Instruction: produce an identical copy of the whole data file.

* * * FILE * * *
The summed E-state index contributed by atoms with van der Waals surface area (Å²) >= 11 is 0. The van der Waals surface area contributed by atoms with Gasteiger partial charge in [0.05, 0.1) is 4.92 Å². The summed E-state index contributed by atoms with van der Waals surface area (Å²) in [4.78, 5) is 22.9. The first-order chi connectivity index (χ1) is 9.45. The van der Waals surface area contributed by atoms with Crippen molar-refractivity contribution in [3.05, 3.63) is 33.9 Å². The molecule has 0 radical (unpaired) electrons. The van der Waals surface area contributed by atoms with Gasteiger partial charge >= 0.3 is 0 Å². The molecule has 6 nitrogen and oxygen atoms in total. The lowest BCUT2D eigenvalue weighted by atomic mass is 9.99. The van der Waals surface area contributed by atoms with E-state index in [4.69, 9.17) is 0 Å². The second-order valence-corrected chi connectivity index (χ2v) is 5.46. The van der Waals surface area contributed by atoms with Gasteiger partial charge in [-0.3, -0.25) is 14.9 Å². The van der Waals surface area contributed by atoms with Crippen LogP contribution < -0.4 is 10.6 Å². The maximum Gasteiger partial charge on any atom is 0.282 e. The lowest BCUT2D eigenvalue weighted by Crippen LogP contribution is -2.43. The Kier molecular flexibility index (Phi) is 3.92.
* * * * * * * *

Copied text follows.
The summed E-state index contributed by atoms with van der Waals surface area (Å²) >= 11 is 0. The van der Waals surface area contributed by atoms with Gasteiger partial charge in [0.05, 0.1) is 4.92 Å². The summed E-state index contributed by atoms with van der Waals surface area (Å²) in [4.78, 5) is 22.9. The first-order chi connectivity index (χ1) is 9.45. The van der Waals surface area contributed by atoms with Crippen molar-refractivity contribution in [3.05, 3.63) is 33.9 Å². The molecule has 0 radical (unpaired) electrons. The van der Waals surface area contributed by atoms with Gasteiger partial charge >= 0.3 is 0 Å². The molecule has 6 nitrogen and oxygen atoms in total. The lowest BCUT2D eigenvalue weighted by atomic mass is 9.99. The van der Waals surface area contributed by atoms with E-state index in [4.69, 9.17) is 0 Å². The second-order valence-corrected chi connectivity index (χ2v) is 5.46. The van der Waals surface area contributed by atoms with Gasteiger partial charge in [-0.3, -0.25) is 14.9 Å². The van der Waals surface area contributed by atoms with Crippen LogP contribution < -0.4 is 10.6 Å². The maximum Gasteiger partial charge on any atom is 0.282 e. The lowest BCUT2D eigenvalue weighted by Crippen LogP contribution is -2.43. The Kier molecular flexibility index (Phi) is 3.92.